Honor Council survey reveals cheating’s prevalence at HC
By biconews On 1 Feb, 2000 At 05:00 AM | Categorized As Archives | With 0 Comments

By Tom Goodhue

Haverford Honor Council recently compiled and presented the results of a survey taken to assess the type and extent of cheating at the college. Over 40 percent of the student body responded to the survey and 8.2 percent of the respondents admit to cheating at some time during their academic career at the college.

Four hundred 82 [sic] students returned the questionnaire circulated by Honor Council including 139 freshman, 130 sophomores, 80 juniors, 99 seniors and 24 students that did not list their year. In all over 40 percent of Haverford’s student body participated. Another 7.3 percent were unsure if they had cheated. The results indicated that take-home exams are the most common source of cheating. More than seventy percent of those who faithfully abided by the Honor Code listed one particular factor: their conscience.

Student perceptions of cheating were also gauged by the survey. Approximately 83 percent of those surveyed believe that less than 20 percent of Haverford students cheat. 38 percent of students estimate that less than five percent of their fellow classmates cheat. The complete survey results are posted in the mailroom at Haverford’s Whitehead Campus Center.

There has been some speculation surrounding the survey. Honor Council Chair Maura Purcell thought that the survey failed to accurately represent the attitudes and experience of all Haverford students. “I think that we do not have a representative sample of the student body,” she said. “I honestly thought that we would have a higher percentage of students cheating at Haverford.”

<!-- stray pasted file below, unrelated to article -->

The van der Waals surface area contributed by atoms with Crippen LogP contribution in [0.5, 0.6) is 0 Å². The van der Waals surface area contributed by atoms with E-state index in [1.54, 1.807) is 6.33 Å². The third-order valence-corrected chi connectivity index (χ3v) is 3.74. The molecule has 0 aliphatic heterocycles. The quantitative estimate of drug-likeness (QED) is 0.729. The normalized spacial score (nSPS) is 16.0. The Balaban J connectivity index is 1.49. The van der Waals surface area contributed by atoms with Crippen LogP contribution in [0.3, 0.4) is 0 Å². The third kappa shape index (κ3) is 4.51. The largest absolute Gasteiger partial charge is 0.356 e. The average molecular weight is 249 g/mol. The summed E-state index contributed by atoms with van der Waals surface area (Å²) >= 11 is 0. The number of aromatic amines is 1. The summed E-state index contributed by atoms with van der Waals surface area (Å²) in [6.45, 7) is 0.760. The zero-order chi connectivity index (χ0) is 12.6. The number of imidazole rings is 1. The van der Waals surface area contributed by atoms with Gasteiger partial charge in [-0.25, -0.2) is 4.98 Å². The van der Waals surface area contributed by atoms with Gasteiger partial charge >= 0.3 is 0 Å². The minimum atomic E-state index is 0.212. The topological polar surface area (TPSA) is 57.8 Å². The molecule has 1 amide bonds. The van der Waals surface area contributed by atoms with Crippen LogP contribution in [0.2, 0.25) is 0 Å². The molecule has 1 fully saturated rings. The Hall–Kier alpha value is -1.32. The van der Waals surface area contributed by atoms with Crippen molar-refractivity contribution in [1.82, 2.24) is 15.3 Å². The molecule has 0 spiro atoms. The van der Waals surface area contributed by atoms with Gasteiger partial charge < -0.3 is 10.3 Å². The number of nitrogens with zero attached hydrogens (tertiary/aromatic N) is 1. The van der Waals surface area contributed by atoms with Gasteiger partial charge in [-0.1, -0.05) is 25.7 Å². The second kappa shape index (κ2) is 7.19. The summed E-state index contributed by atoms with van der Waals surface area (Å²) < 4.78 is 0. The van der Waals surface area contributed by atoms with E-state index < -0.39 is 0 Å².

Honor Council member Mike Ranen, who tabulated the results of the survey, questioned the reliability of the procedure used. “This survey was very unscientific,” he said. “I’m not sure how much weight we should place on it. Only about half the students responded.”

Nevertheless, Ranen was disturbed by some of the results of the survey. “The most disturbing result of the survey was that so many people know of specific incidents of cheating.” he said. “The Honor Code plainly states that we have a responsibility to confront others when we know about a violation. I know this is almost impossible to do but it’s also a vital part of our community and Honor Code. If so many people know about incidents of cheating, then where are the confrontations?”

Professor Duane Kight was disheartened by the cheating rate: “I’m surprised the cheating rate was so high. Most Haverford students can earn the grade they want. I don’t understand why people are so insecure that they have to cheat.”

In addition, Professor Kight was also surprised that so many students cited their personal conscience and not the Honor Code as the reason that they didn’t cheat. Kight observed that “reasons for cheating have gone through a shift.” He noted that in the past it seemed that the Honor Code was the most important tool for keeping students from cheating.

Purcell agrees, but says. “I don’t think that the Honor Code is as important as it once was. That is disheartening. If nothing else, my time on Honor Council has eliminated any illusions I had about the importance of the Honor Code.”

The survey results were also positive in some respects, according to Ranen. “Even though there was a higher percentage of people who cheated than I thought the majority of these incidents [involved] taking too much time on a quiz or exam,” he said. “It’s not like eight percent of the students are running around plagiarizing.”

Professor Kight doesn’t worry about students cheating in his class. “I’ve never seen any evidence of cheating in my classes at Haverford. …I have great respect for Haverford students and great faith in the Code.”

Haverford has also maintained its reputation for honesty in academic circles. The Templeton Guide to College and Character recently selected it as one of the 35 most academically honest institutions for higher learning in the United States.

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